The First Play

“Throw in our free parking and it’s the best deal in town!” The young blonde usher steps down from the wooden floorboards, and an optimistic, honest country song overtakes the golf-claps of Provision Theater’s modest audience on the opening Friday night of “Fish Eyes.” A spotlight focuses on center stage, revealing an abstract fishing boat hull. Its wooden boards curve up against a backdrop of twine netting, prehistoric logs, and the blue glow of brackish water. Two regular guys step on stage in blue jeans and flannel shirts. They’re a little too clean for having spent the day dragging a net through a tributary in 1 BC. With their shirts tucked in and their hair neatly combed, the brothers look ready to take their seats in church. Shuffling in my own seat to hide my scuffed jeans and T-shirt, I reflect that I would’ve been better dressed for the occasion, and gotten a better deal on entry fee, if I had waited for next  Sunday’s church service.

Jesus hasn’t shown up in the play yet, but I had already felt his presence in the parking lot. Plastic signs with a logo of the rising sun marked the fence of a playground and surrounded the icy lot. They led up to a familiar set of doors that recall a hometown elementary or middle school. Inside, several ushers stood smiling brightly in front of a black curtain. By the end of an extremely polite ticket exchange, I realized that I had left the Chicago city limits and stepped into a small town community church, one that evokes those on the side of the highway that have “Jesus saves” written in block letters underneath their name.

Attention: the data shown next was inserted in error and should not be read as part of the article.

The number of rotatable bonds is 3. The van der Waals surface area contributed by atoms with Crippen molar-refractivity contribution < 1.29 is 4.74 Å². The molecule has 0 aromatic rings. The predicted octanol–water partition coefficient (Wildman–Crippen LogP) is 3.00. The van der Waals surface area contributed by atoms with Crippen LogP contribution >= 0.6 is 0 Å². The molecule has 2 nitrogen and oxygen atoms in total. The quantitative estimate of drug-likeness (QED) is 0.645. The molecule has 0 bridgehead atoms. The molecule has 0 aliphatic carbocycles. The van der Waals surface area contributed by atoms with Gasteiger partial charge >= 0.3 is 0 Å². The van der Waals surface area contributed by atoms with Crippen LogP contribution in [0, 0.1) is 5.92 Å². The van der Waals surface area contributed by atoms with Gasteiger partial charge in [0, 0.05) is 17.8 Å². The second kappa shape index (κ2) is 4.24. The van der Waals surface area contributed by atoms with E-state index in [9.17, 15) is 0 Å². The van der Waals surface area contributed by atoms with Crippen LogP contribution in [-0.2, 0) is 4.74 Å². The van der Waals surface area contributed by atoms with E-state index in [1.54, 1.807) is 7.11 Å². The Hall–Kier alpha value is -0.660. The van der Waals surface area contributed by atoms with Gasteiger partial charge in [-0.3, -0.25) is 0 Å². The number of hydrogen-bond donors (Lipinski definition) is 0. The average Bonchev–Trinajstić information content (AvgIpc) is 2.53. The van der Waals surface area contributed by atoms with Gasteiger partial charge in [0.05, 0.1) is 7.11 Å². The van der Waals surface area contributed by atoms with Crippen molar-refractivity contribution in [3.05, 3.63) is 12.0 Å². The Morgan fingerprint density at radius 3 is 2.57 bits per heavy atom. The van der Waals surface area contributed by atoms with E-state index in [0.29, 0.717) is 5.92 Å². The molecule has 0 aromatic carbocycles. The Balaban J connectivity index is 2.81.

Five minutes into the play, Andy, the shorter brother (played by Rod Armentrout), looks up from a ragged fishing net on the floor of the stage to holler, “Good morning,” into the audience. I shouldn’t have been surprised that the imagined stranger that Andy was addressing in the dark of the theater turns out to be the celebrated “fisher of men,” Jesus Christ. I credit the actors, Armentrout and Mark Demel (who plays the taller brother, “Saint” Pete), with the success of this theatrical effect. They bring the near tangible presence of Jesus from a Sunday service into the theater.

Armentrout’s and Demel’s pantomime gives a traditional story the potential to be more stimulating, playing on the concept of Jesus as a imaginary character in an attempt to include the skeptics in the audience. Some scenes artfully accomplish this effect with a lingering silence, such as the moment when the two brothers have their feet washed by Jesus. They remove their socks and reluctantly stick their bare feet over the edge of the stage with wonder and strangeness painted on their faces. The silence and subtlety of the moment, as the actors gently pass Jesus’ touch from one foot to the other, generates emotion that all of the audience can enjoy. Other moments prove tedious and alienating to the skeptic in the audience. The exclamations of “What does it all mean?” that occur throughout the play feel like cheap attempts at intrigue, hurting its integrity.

The play’s sometimes clever humor is inconsistent, too often interrupted by trite one liners delivered at the wrong moment. A scene when Andy and Pete joke about a hysteric gaggle of Jesus’s female followers intrudes into the height of the drama of the crucifixion. This moment leaves a rift in the audience, a tension between those who find the joke to be sexist or irrelevant and those who laugh at it. The joke splits the audience at a late moment in the play, when they might otherwise be united in the drama of Jesus’s death.

“Fish Eyes” makes a strong attempt to bring an audience together with a series of clever glances at faith, but ultimately, I left the theater feeling divided and disparate from the people sitting next to me.

Provision Theater, 1001 W. Roosevelt Rd. Through March 31. Friday-Sunday, various times. $10-$32. (312)455-0066. provisiontheater.org